He then resumes his fight with the suit. He uses the molecular contractor in his fingers to short the missiles, and immobilizes the legs so that it resorts to using them. It does, and the suit explodes.

 

Bloom pins Gordon down, mocking him, but the explosion has sent out an EMP, sabotaging the entire stash of seeds. Bloom is about to deliver the killing blow, when the helmet of the suit sends out a signal blocker, taking away Bloom’s powers. Gordon knocks him out, and takes him into custody.

 

Duke is having trouble fighting off Penguin, Black Mask, Great White Shark, as well as Scarface, until he slings an acid on their faces, and is able to get outside. Penguin uses a miniature cannon to blow up the wall, sending Duke falling into the water. He resurfaces in front of two henchmen, only to have Bruce club the with a bat (get the pun?). He talks to Duke, getting on to him for risking his life, when Duke gets a text from Daryl – saying he has news on his parents. Bruce comforts him, but it reminds Duke of the way Batman talked to him during Endgame, and he realizes who Bruce was. He walks down to the subway station, and stands in front of an oncoming train, until Bruce reacts and saves him. In that moment, Bruce had a flash, and remembers that he was Batman.

 

Gordon, Julia, and Daryl are driving Mr. Bloom in the Bat-truck. Gordon clearly has a concussion, and goes to the back to unmask Mr. Bloom. Bloom hints that he meant to get captured, and an army of Bloom’s hijack the truck, and rescue Bloom.

 

Bruce is thinking at the site of the accident, remembering, when a stranger approaches, asking if he can sit. Bruce tells him that’s fine, and when the stranger says that he’s seen Bruce here a lot, Bruce responds that he was in an accident here. The sharp-dressed pale man with green eyes replies, “So was I.”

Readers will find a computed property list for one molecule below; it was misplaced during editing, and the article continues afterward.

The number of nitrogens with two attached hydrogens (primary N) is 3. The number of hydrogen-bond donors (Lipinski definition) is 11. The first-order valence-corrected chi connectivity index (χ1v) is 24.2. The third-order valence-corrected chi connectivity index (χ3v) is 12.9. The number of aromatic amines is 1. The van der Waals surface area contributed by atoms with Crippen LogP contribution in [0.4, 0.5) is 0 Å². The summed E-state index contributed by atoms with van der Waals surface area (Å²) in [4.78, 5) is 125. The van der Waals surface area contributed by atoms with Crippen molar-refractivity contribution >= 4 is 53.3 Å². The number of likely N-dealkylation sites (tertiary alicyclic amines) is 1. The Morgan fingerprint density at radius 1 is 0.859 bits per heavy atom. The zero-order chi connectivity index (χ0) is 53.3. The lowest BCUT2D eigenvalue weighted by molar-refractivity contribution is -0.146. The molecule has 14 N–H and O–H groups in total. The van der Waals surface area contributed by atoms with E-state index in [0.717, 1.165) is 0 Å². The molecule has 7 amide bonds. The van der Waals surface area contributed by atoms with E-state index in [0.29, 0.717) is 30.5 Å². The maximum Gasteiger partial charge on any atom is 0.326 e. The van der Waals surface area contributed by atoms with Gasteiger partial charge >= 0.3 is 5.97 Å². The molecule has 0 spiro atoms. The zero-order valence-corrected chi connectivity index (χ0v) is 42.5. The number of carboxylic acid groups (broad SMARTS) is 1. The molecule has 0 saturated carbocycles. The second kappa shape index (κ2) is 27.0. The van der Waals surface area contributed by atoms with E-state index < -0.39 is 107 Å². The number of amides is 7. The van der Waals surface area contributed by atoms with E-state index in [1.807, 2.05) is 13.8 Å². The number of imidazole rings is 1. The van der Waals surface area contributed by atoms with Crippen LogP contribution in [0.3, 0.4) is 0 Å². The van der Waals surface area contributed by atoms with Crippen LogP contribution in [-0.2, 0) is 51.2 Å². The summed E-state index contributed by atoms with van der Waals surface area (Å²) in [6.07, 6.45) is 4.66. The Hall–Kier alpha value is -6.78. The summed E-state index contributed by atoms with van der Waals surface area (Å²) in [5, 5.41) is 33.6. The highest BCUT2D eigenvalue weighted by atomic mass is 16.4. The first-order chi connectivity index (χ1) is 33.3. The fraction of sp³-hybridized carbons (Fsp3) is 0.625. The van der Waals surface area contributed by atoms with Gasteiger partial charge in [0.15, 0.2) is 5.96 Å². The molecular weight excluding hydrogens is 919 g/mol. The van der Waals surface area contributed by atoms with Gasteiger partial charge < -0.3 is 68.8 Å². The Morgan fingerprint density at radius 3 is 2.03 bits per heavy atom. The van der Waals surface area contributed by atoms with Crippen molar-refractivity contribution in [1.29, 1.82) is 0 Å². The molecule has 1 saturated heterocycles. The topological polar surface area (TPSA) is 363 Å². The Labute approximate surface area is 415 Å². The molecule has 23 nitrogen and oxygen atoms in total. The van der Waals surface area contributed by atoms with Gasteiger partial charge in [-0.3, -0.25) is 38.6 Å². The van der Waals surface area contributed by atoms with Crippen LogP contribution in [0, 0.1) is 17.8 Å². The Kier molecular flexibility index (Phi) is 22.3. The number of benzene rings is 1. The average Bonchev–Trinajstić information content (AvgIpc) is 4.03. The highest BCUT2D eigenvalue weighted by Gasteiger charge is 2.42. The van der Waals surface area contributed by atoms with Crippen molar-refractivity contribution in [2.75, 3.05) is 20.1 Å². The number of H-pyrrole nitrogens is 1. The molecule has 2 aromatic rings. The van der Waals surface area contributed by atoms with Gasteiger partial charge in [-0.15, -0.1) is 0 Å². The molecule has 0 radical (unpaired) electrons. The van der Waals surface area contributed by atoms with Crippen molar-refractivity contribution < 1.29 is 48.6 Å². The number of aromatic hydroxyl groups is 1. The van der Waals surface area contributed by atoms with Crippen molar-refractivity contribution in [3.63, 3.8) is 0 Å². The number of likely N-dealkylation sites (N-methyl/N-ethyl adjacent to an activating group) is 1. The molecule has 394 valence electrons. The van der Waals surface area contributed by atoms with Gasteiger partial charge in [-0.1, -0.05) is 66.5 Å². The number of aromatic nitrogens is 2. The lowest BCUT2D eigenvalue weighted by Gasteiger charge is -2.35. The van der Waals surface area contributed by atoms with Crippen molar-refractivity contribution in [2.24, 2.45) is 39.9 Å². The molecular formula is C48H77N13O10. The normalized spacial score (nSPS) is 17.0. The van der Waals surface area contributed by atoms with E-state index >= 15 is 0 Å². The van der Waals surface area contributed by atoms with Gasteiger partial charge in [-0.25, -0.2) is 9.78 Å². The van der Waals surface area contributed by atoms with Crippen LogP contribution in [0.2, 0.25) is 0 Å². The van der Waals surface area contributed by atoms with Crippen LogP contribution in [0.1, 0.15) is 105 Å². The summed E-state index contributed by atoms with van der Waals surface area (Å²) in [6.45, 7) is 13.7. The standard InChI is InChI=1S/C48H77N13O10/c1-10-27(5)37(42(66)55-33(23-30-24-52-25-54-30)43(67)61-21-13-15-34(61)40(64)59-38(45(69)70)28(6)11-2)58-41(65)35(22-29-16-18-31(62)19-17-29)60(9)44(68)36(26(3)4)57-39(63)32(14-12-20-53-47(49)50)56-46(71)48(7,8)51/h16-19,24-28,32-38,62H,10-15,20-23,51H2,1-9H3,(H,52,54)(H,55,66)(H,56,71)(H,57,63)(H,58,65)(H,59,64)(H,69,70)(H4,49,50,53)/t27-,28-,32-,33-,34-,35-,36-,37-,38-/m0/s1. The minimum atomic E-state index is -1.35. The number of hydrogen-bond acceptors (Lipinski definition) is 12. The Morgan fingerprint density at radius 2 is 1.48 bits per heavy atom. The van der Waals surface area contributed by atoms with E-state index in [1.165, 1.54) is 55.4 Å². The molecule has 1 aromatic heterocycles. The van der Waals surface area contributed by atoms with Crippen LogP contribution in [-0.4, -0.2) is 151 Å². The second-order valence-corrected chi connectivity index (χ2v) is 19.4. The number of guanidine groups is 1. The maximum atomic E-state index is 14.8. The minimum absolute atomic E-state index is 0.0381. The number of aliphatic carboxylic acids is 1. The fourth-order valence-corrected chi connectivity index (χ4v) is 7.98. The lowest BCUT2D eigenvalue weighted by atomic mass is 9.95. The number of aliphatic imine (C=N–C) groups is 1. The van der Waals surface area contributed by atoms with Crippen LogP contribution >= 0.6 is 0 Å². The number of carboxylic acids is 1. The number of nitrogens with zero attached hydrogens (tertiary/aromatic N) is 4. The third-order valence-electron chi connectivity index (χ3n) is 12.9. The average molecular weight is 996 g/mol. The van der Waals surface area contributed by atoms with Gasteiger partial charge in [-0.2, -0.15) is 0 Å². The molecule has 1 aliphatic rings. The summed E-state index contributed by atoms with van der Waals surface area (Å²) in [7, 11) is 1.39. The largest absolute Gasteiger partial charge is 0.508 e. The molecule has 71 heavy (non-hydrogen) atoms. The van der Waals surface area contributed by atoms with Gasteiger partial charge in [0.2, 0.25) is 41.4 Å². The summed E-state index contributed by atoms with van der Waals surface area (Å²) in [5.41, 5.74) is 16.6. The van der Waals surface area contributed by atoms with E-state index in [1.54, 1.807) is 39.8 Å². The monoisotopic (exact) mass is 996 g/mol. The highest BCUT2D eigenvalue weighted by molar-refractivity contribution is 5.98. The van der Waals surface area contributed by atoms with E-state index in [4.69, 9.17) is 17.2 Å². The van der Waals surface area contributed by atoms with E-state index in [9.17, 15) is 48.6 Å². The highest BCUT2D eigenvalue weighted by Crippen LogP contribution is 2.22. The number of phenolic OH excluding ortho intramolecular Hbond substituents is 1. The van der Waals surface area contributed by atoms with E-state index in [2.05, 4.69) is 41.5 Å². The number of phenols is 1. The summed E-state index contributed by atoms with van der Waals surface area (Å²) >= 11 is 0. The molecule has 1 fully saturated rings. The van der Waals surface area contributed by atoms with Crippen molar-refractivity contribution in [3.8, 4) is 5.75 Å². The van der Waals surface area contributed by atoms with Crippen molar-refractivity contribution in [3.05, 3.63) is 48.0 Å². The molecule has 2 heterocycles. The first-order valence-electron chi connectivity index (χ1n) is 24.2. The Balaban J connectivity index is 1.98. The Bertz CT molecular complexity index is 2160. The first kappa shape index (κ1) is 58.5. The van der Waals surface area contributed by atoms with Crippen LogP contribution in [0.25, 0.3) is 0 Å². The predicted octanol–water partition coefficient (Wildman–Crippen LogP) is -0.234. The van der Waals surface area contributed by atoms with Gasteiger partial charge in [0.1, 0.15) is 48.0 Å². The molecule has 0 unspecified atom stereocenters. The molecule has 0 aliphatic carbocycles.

Thoughts:

So in those last few pages, we finally saw Daryl driving the bat-truck with Bloom in the back — ruling out that they are the same person. THEN on the very next page, we see multiple Mr. Blooms all seemingly to have similar power sets. So there is more than one. We also learned that Gordon was right about Bloom’s powers being blocked with an EMP, meaning they are an technologically based… Like Gordon’s suit. All the signs point to Daryl.

 

On the podcast, as well as elsewhere, some still believe it to be Joker. Their reasons are because of the pale skin and build on Bloom. I believe that to be makeup, and Bloom’s powers cause him to stretch. Also, was brought up the boldness Bloom had towards Penguin. And to this, I tell you to look back at Batman #44. This was taking place early in Bruce’s career as Batman. Mr. Bloom was there at the time. Why would Joker have two villainous personas at the same time? This doesn’t make sense to me. Joker would want to take the credit for himself. Also, Daryl is Peter Duggio’s cousin. My thoughts are that he sold Peter the drug to give him powers to fight off both of the gangs — the Four-Fives, as well as the Penguin’s gang — and it backfired on him. See the connection now? I still feel confident in my choice. I think Joker being included at the end is to mislead the reader – as well as have an interesting side story with Bruce – but the facts just don’t point to him. I also noticed that Daryl’s eyes are green, which is rare in someone of color… Nothing to take away from it now, I just found that interesting. Perhaps this is to cause another misdirection later on.

 

This issue gave us much to mull over, without overloading us. I very much enjoyed it.

 

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2 thoughts on “Review: Batman #47

  1. Terry Hughston

    Sometimes the most obvious thing is the thing that surprises you most. The fact that the Joker is still alive was that for me in this issue. Great review!

    Reply